From classical training and influences to the initial exploration of atonality, Webern explores his new world using tools from his past. However, because he is exploring new sounds in atonality, he ends up creating new worlds of music. Through analysis we can see his classical background echoed in his development of motivic material, migrating from one motive to the next, making variations to the motives, but also retaining elements while moving forward.
Yet, in his use of harmony we see him break from tradition. Rather than create tonal centers or chord migrations, the pitch sets he uses end up being more melodic in nature, sometimes using subsets of the melody and other at other times using complementary sets. The harmonies move like his melodies and occasionally foretell what is to come melodically. At the end of each movement, harmony and melody combine to create the final culmination, each dependant on the other to achieve the end.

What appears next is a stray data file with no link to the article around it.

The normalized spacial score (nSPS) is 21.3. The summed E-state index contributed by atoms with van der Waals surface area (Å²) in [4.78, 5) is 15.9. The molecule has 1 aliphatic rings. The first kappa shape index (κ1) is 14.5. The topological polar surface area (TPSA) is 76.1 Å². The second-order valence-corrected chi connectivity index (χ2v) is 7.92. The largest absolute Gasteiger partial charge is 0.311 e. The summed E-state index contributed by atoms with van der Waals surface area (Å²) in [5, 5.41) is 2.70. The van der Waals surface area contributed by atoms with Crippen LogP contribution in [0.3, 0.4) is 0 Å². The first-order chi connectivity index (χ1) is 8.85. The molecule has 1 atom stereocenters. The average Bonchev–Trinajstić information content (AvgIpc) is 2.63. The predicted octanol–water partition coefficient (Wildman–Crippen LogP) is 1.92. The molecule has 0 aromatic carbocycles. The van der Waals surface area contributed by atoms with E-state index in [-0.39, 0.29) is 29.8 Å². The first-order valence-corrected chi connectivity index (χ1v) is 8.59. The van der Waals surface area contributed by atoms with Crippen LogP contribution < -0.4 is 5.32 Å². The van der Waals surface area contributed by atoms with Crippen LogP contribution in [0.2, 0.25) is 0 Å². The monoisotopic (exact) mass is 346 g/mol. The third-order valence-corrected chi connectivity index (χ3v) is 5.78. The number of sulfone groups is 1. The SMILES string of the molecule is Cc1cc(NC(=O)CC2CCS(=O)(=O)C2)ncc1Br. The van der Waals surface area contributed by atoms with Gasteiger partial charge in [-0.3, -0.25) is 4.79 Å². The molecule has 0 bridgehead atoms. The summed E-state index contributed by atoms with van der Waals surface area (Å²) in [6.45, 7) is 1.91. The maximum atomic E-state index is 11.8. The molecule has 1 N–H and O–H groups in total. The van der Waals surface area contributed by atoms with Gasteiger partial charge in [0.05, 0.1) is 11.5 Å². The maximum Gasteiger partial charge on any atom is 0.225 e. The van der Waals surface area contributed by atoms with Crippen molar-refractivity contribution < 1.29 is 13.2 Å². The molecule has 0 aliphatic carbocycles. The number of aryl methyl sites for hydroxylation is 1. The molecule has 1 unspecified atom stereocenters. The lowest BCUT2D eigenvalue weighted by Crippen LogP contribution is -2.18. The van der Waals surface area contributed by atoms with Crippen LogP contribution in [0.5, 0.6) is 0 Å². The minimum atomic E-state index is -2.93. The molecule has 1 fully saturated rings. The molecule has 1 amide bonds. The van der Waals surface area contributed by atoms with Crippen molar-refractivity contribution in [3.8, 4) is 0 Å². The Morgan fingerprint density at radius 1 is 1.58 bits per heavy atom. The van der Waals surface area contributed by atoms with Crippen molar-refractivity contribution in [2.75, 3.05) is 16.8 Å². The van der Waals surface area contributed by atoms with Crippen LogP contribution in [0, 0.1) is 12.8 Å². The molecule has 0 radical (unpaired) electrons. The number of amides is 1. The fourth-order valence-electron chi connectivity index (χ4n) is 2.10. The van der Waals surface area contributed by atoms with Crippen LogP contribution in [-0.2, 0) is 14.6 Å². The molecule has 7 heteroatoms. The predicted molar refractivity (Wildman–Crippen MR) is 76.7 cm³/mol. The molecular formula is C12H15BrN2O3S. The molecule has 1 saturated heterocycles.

The death of his mother in 1906 had a profound effect on Webern during the time of this composition. He wrote to Schoenberg in 1912, "almost all my compositions have originated in her memory."1 He couldn't separate his compositions from the memory of his mother, so, too, his melodies can not be separated from his harmonies.
Relations for the melodic phrases for the 5th Movement
Relations for the harmonic movement for the 5th Movement
1 Letter of 17 July 1912, translated in Hans Moldenhauer and Rosaleen Moldenhauer,Anton von Webern: A Chronicle of His Life and Work (New York: Alfred A. Knopf, 1979), p. 83.
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